Hi John,

On 09 Feb 2010, at 23:50, John Mikes wrote:

Bruno, that was beautiful. (I get moving to read your Plotinus paper)
I just returned from some general repair in my machine (heart stents implanted) and start to recover from the maze of the zillion drugs.

I wish you a nice recovery.



I wrote a piece on Science-Religion (2003) which I find close to your added (single) lines here. Except for the 'common truth' what I consider partial - cut to our capabilities of knowing and personal - as product of one's genetic/ experiential mindset. Even the 'adjusted' (common?) truth is personally flavored.

I don't think that elementary arithmetical truth is personally flavored. I think that "17 is prime" is true for all creature in all possible multiverses.

Anyway, it is part of the theory which explains how physics has to arise from arithmetic, from a first person plural bias (indeed) common to population of universal machines.



Sorry I 'sent' again my note already on list.
I wanted to add to it to Bruno:

googgling YOUR Plotinus brought up my discussion about it with you 4 years ago. I did not 'think it in' (memory!) because - as I detected now again - it has too many (formal) religious connotations for me. I want to keep out from religion-involved discussions as long as I can. I am within a wide and limitless interlaced (related?) complexity of everything - what I do not comprehend of course - and find the number-related sector a followable aspect. Religion (any) would throw me out of the domain of ignorance in which I feel comfortable.


Religion or (scientific) theology comes originally from an acceptance of our ignorance. The idea that religion answers fundamental question is a contingent political perversion of science. It has nothing to do with research.





I have an old friend who is a 'private' catholic priest, another one concentrating on Hindu and Budhist teachings, I have protestant faithfuls in my entourage - I try to avoid topics that cut into THEIR (even) vocabulary.of (emotional) belief systems.

I use theology in the sense of Plato, and I follow its "religion". "God" is the truth we are searching, and the scientific method is its main tool. But this asks for admittance of ignorance, and the human adults are programmed to hide such ignorance. We are still dinosaur with that respect, and use authoritative arguments, probably for "Darwinian" reasons.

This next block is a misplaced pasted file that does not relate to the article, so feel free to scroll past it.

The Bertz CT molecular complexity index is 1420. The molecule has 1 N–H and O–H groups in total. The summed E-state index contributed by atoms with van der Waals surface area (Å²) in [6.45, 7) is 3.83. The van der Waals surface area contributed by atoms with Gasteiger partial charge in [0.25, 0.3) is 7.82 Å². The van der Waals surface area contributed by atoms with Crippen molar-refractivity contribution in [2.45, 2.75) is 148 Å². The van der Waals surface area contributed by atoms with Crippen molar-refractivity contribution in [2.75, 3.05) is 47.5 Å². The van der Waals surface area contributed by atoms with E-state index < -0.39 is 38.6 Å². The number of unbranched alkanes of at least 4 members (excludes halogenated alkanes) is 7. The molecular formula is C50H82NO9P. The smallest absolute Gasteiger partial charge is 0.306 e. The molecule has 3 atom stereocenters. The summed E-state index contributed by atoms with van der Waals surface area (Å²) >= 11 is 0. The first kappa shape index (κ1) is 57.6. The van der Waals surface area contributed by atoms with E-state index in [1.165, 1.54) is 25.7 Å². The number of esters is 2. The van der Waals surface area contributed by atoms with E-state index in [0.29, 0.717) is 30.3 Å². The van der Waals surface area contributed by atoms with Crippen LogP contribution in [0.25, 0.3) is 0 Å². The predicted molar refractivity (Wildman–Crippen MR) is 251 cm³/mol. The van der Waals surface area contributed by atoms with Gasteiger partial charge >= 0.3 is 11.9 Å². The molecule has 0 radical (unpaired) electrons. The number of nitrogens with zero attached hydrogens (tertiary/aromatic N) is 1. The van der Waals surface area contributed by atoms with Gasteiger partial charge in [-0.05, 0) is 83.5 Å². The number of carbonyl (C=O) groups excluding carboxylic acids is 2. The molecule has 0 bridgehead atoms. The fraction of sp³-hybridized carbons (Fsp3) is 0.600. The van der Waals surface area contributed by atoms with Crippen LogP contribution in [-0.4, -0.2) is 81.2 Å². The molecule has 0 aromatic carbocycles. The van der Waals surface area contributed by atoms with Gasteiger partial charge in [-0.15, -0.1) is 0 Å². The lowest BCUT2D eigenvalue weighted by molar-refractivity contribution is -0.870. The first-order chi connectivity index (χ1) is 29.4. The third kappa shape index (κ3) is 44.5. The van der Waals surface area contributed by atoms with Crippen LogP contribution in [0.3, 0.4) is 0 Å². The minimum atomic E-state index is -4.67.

I did not get much smarter from looking into Plotinus.
But nobody promised such either.


Looking into is not enough I 'm afraid. You have to study it, to be honest. For this you have to get a minimal amount of familiar with mathematical logic. We will have other opportunities to talk on this. The point is not showing computationalism true, but to show it testable/falsifiable.

Bruno M


On 2/2/10, Bruno Marchal <marc...@ulb.ac.be> wrote:

On 01 Feb 2010, at 12:07, w.tay...@math.canterbury.ac.nz wrote (FOR list) :

> The problem with both groups is that both have a tendency to forget
> that both Science and Religion are constructs

They are not. Religion is a construct, science is a method.
Category mistake.







Human religion is a construct of humans.
Human science is a construct of humans.


Machine religion is a construct of machines.
Machine science is a construct of machines.


Science concerns the communicable part of the common truth.
Religion concerns the non communicable part of the common truth.


Both are driven by truth, and both are perverted by any one (or many) pretending to *know* it.


We are all divine *hypotheses*, and nobody can know the last word of <what's his name?>.


Concerning the ideal case of the self-referentially correct machine, in the Gödel sense of self-reference, science obeys, at the propositional level, to the modal logic G, and religion to the modal logic G*, as described in Solovay 1976 paper, and exploited in my publications and texts. The proper part of correct machine theology is described by G* minus G, and can be roughly sketched by truth (in the sense of Tarski) minus provability (in the sense of Gödel).


Most of the sentences in this post are of the type G* minus G, and should NOT be communicated, unless the assumption of mechanism is made explicit. So, most of this belong to the type true *about* any correct universal machine, but non provable *by* any correct universal machine.


I can provide technical details on the everything-list if you are interested. Or you can read my Plotinus paper, easily accessible from my url. It shows how the 'physical reality' fits in the number/ computer science theoretical panorama.


Religion can be perverted, and in our theorizing we should distinguish religion from any of perverted religions. Basically science and religion allows infinite set of comments and revisions, and perverted sciences and perverted religions disallows comments and revisions.


Bruno Marchal

http://iridia.ulb.ac.be/~marchal/







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